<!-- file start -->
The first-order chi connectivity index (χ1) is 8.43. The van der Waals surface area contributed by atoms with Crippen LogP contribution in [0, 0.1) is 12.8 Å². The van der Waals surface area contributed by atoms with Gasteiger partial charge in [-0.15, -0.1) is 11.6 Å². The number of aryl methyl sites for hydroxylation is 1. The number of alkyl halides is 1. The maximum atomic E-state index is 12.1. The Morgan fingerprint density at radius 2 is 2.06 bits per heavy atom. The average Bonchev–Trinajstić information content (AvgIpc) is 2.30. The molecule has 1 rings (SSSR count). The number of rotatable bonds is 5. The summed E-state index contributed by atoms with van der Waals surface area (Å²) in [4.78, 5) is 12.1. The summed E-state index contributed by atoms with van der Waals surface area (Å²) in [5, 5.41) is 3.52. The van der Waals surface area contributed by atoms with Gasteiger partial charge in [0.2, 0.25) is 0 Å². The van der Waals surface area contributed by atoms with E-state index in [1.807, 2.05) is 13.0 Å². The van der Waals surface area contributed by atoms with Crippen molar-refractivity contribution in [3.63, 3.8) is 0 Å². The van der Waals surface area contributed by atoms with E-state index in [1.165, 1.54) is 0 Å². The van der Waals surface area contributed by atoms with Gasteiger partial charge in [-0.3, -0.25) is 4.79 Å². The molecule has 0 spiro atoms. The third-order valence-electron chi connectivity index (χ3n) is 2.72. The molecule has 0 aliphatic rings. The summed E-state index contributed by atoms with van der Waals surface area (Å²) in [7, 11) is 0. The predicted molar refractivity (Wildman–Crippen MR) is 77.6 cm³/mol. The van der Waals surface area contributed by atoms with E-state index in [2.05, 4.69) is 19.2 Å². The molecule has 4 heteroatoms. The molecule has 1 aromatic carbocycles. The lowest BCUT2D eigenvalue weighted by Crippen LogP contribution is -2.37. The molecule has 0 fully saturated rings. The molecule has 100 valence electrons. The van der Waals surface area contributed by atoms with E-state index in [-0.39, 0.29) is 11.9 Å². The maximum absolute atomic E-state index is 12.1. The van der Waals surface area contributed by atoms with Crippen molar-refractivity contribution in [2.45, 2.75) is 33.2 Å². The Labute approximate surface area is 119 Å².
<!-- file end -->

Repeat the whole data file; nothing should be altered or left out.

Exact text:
The first-order chi connectivity index (χ1) is 8.43. The van der Waals surface area contributed by atoms with Crippen LogP contribution in [0, 0.1) is 12.8 Å². The van der Waals surface area contributed by atoms with Gasteiger partial charge in [-0.15, -0.1) is 11.6 Å². The number of aryl methyl sites for hydroxylation is 1. The number of alkyl halides is 1. The maximum atomic E-state index is 12.1. The Morgan fingerprint density at radius 2 is 2.06 bits per heavy atom. The average Bonchev–Trinajstić information content (AvgIpc) is 2.30. The molecule has 1 rings (SSSR count). The number of rotatable bonds is 5. The summed E-state index contributed by atoms with van der Waals surface area (Å²) in [4.78, 5) is 12.1. The summed E-state index contributed by atoms with van der Waals surface area (Å²) in [5, 5.41) is 3.52. The van der Waals surface area contributed by atoms with Gasteiger partial charge in [0.2, 0.25) is 0 Å². The van der Waals surface area contributed by atoms with E-state index in [1.807, 2.05) is 13.0 Å². The van der Waals surface area contributed by atoms with Crippen molar-refractivity contribution in [3.63, 3.8) is 0 Å². The van der Waals surface area contributed by atoms with E-state index in [1.165, 1.54) is 0 Å². The van der Waals surface area contributed by atoms with Gasteiger partial charge in [-0.3, -0.25) is 4.79 Å². The molecule has 0 spiro atoms. The third-order valence-electron chi connectivity index (χ3n) is 2.72. The molecule has 0 aliphatic rings. The summed E-state index contributed by atoms with van der Waals surface area (Å²) in [7, 11) is 0. The predicted molar refractivity (Wildman–Crippen MR) is 77.6 cm³/mol. The van der Waals surface area contributed by atoms with E-state index in [2.05, 4.69) is 19.2 Å². The molecule has 4 heteroatoms. The molecule has 1 aromatic carbocycles. The lowest BCUT2D eigenvalue weighted by Crippen LogP contribution is -2.37. The molecule has 0 fully saturated rings. The molecule has 100 valence electrons. The van der Waals surface area contributed by atoms with E-state index in [-0.39, 0.29) is 11.9 Å². The maximum absolute atomic E-state index is 12.1. The van der Waals surface area contributed by atoms with Crippen molar-refractivity contribution in [2.45, 2.75) is 33.2 Å². The Labute approximate surface area is 119 Å².